Le Beau - Sonata in D major, Op. 17 (Urtext Edition)
Le Beau - 4 (5) Pieces, Op. 24 (Urtext Edition)
Le Beau - 3 Pieces, Op. 26 (Transcribed for Cello and Piano)
Luise Adolpha Le Beau (1850 – 1927) was a German composer. She studied with noted musicians Clara Schumann and Franz Lachner, but her primary instructor was Josef Gabriel Rheinberger. Like many other 19th-century female composers, Le Beau began her career in music as a pianist and later earned her living teaching, critiquing, and performing music.
Le Beau's Cello Sonata was completed on 12 October 1878, with the first two movements being completed on 17 September and 23 September, respectively. It was published in Hamburg by August Cranz in March 1883. The first movement of the Sonata is reminiscent of early Brahms (i.e. Serenade, Op. 11), and the finale of Mendelssohn's Cello Sonata No. 2, Op. 58. The slow movement is quite melancholy, with a reflective middle section reminiscent of Chopin's Piano Sonata No. 3, Op. 58.
The cello and piano parts are equal in Le Beau's Cello Sonata. The piano part is not as challenging as Brahms or Mendelssohn, so an intermediate player would enjoy playing this work. The cello part is between grades 3 and 4 based on the ASTA syllabus. The cello part stays within the first 6 positions in the first two movements. The thumb is used on the middle harmonic in the finale. There is an F#5 near the end of the finale, approached by step.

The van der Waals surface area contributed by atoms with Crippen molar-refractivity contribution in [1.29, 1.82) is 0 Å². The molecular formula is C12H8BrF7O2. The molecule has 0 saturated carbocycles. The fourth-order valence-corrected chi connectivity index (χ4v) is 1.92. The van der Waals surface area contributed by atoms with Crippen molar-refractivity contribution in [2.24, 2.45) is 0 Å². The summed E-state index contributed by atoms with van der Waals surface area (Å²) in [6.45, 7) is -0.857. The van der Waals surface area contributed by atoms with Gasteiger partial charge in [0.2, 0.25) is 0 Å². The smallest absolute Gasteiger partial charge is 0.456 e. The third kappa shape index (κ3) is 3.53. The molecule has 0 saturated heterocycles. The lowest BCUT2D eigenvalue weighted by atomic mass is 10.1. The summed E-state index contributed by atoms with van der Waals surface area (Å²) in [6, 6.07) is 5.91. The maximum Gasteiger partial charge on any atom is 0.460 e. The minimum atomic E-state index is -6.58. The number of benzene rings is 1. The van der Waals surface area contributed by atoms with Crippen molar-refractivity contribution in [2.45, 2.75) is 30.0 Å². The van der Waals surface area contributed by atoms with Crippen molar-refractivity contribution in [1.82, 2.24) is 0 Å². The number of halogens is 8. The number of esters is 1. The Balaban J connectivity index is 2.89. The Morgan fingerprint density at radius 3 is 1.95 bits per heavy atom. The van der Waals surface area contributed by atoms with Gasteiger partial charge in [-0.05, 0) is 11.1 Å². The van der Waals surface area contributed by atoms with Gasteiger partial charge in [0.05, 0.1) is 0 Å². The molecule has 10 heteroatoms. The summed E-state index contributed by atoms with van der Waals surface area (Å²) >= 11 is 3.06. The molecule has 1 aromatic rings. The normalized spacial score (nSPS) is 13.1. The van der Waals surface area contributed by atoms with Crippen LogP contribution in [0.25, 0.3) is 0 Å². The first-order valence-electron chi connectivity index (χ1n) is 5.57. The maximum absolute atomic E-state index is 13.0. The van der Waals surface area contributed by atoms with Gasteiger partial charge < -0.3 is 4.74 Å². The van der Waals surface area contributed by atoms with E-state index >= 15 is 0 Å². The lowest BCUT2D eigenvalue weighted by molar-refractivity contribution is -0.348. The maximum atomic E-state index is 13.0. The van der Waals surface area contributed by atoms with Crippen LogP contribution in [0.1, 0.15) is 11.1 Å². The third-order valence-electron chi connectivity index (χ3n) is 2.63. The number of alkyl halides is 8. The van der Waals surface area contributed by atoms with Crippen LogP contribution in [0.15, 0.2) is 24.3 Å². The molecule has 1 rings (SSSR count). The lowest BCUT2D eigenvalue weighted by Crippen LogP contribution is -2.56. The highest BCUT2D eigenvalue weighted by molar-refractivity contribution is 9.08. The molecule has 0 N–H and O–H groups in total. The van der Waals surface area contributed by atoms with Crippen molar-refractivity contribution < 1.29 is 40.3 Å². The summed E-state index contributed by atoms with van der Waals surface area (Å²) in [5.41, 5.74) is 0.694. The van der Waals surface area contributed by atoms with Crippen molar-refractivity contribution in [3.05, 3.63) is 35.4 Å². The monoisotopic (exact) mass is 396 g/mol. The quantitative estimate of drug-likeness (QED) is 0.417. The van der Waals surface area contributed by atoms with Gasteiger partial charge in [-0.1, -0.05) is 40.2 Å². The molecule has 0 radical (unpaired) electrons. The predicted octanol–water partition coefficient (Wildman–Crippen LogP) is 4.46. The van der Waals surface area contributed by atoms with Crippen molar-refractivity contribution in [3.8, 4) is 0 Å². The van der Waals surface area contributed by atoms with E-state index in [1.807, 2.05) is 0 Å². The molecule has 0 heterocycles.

Pieces, Op. 24
Le Beau composed five pieces for cello with piano accompaniment, four of which would be published as Op. 24. The pieces were composed in the following order: Romanze, Wiegenlied, Mazurka, Gavotte, and Barcarole. The Romanze was completed on 29 January 1881 and the Barcarole on 4 May 1881. The titling seems to have occurred after the composition of the set because the numbers appear at 1, 3, 4, 2, and 5 in the autograph without any erasures. The title page has "Fünf" (five) erased and replaced with "Vier" (Four).
The autograph of the cello part contains fingerings that were eventually published by J. Rieter-Biedermann in 1882. However, some of the fingerings were crossed out and/or replaced, making the autograph look like it was used for post-publication performances. Our edition favors the new fingerings. The Barcarole was eventually published separately in June 1886 in Cologne by P.J. Tonger (mentioned in Neue Musik-Zeitung). This Barcarole is sometimes assigned the catalog number Op. 65a, No. 5 because it was reused in Op. 65a for violin and piano. We believe it should remain Op. 24, No. 5 when played on the cello. The Romanze is included on the ABRSM grade 8 syllabus.
Our editions of the Cello Sonata and the Op. 24 Pieces are based exclusively on autographs as they are more detailed and do not contain pitch, rhythm, slurring, and articulation errors that made their way into the publications. The original Barcarole is included in the appendix of our edition. We thank Staatsbibliothek zu Berlin for providing the sources.
Pieces, Op. 26
Luise Le Beau published her 3 Pieces, Op. 26 for viola and piano in June 1883. The opus contains 2 Schumannesque works, Nachtstück and Träumerei, as well as the Chopinesque Polonaise.
The pieces are intended for an intermediate-level violist. Our transcription tries to adhere to that level for the cello. Around half of the music has retained the original octave and the other half was brought down an octave. Only a handful of notes were changed in the arpeggios of the Polonaise to make sense of the voicing. Otherwise, the original pitches were retained. The piano part may be considered urtext and played with the original viola part.
We used the C. F. Kahnt edition from June 1883 as our primary source. Any corrections in the piano part are marked with editorial marks. All of the slurring, dynamics, articulations, etc. in the cello part were retained from the viola part.